Career Change Resume Concepts

One of the most common questions I get asked is, “I want to change career paths but I don’t know how to show that on a resume.” So taking into account the Resume Tailoring conversation, let’s walk through how to actually craft a Career Change Resume.

Your Career Change Resume

The most important thing to remember when going through a career change is that you are not starting from scratch (again). Regardless of what everyone around you is mumbling about! Your new mantra is:

You have gained skills in your previous roles, which are applicable and transferable to the position you are seeking.

1. Inventory your skills and make a road map to your new career.

Stick with me on this one, as it may sound a bit “old school.” But I promise, it works. In order to fully realize your skills that are transferable, you need to inventory the skills you have and connect them to the skills that are needed in your new career.

You’ll need a piece of letter-size paper and a pen. Fold the paper in half length-wise, and then proceed below.

  • Step 1: Research job descriptions for your desired new role and start picking out the top 10 skills that are consistently requested. Write the 10 skills down on the right-hand side column. Be sure to leave room between each one.
  • Step 2: On the left-hand side column, write down all of the skills that you have and utilize in your current (and previous) role(s). You should be able to come up with at least 10 – 15, but no more than 20.
  • Step 3: Connect the dots. Starting with the skills you currently have, draw a line to the matching skill on the right-hand column that you need. Sometimes it will be the same skill-name, but most likely you will need to interpret it.

For example, if you were an HR Coordinator in the past, looking to become a Marketing Coordinator, your paper may look something like this:

career change roadmap

You have to infer skills to correlate and then you can write some notes as to why they are similar below each one in the right-hand side column. In the example above, I’ve shown that Onboarding new hires is related to Building relationships with new vendors because both are focused on creating connection from new acquaintances and being helpful. Scheduling interviews is similar to coordinating social media efforts because they both require a strict attention to detail and awareness.

2. Objectives are passé. Instead, create a relevant Profile.

When career changing, you do need to indicate on your resume that you are seeking something new-to-you, but you don’t have to say it so blatantly. Replace your outdated Objective section with a Profile section that indicates to the recruiter/hiring manager, what type of position you are seeking and your skills and accomplishments.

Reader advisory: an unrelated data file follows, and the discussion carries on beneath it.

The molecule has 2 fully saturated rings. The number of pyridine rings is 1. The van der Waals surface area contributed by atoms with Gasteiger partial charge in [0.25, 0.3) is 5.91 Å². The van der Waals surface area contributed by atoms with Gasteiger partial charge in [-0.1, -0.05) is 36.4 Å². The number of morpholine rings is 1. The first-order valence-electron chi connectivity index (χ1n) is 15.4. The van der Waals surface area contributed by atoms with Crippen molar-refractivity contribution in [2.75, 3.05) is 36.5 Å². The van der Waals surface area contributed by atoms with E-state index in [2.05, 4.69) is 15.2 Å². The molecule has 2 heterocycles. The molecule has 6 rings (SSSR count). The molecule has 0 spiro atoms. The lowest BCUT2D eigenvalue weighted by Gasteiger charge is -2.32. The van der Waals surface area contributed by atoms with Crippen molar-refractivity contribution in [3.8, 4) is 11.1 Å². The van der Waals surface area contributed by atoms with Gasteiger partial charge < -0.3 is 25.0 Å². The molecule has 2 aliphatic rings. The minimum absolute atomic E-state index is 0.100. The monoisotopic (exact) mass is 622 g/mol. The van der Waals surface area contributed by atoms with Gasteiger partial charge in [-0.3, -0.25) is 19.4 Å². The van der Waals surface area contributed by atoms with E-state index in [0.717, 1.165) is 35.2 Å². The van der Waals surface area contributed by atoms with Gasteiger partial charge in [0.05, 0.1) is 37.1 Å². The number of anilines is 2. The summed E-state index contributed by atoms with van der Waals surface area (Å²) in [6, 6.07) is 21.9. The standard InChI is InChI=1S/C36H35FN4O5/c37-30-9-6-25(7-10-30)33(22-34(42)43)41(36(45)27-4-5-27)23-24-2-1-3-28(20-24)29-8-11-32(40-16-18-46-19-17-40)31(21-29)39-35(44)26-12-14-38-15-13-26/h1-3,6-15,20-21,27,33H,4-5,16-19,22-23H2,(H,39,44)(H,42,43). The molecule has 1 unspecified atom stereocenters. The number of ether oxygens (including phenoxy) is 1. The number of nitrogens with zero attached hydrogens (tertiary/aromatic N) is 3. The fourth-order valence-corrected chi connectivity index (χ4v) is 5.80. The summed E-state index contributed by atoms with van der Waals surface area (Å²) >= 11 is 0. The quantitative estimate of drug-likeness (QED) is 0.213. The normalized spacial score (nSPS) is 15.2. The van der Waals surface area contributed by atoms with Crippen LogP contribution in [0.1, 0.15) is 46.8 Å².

Old Way:

Objective: I am seeking a new position in Marketing, leveraging the skills I gained in Human Resources to advance my career in an area I’m more interested in.

New Way:

Profile: Marketing Coordinator with extensive experience in relationship building, cross-functional teams, and brand positioning.

  • Key accomplishment 1 (related to marketing)
  • Key accomplishment 2 (related to marketing)
  • Key accomplishment 3 (related to marketing)

3. Position your bullets appropriately.

The content of your resume may not need to change as much as you think it does; instead, you need to highlight the same skills leveraging the “right-hand column” words. Once you do that, you will have new bullets for each role that represent the transferability of each skill – be sure to use the correct language of what you did (no lying, we’ve covered that), but boost the recruiter’s understanding by also providing how it relates to the new career path.

Then put the most applicable bullets to the top – simple as that. You want to entice the recruiter to keep reading your resume – so your top bullet for each section should be a “wow” so that they see the correlation and want to learn more. You can keep in specifics from your old role to show versatility and uniqueness, but those bullets should always be below the new path-relevant ones.

This is a quick overview, but should start you thinking about how you position yourself in your “new career path” market – and realize it’s easier than you think, to set-out to try something that may be a better fit for you in the long-run.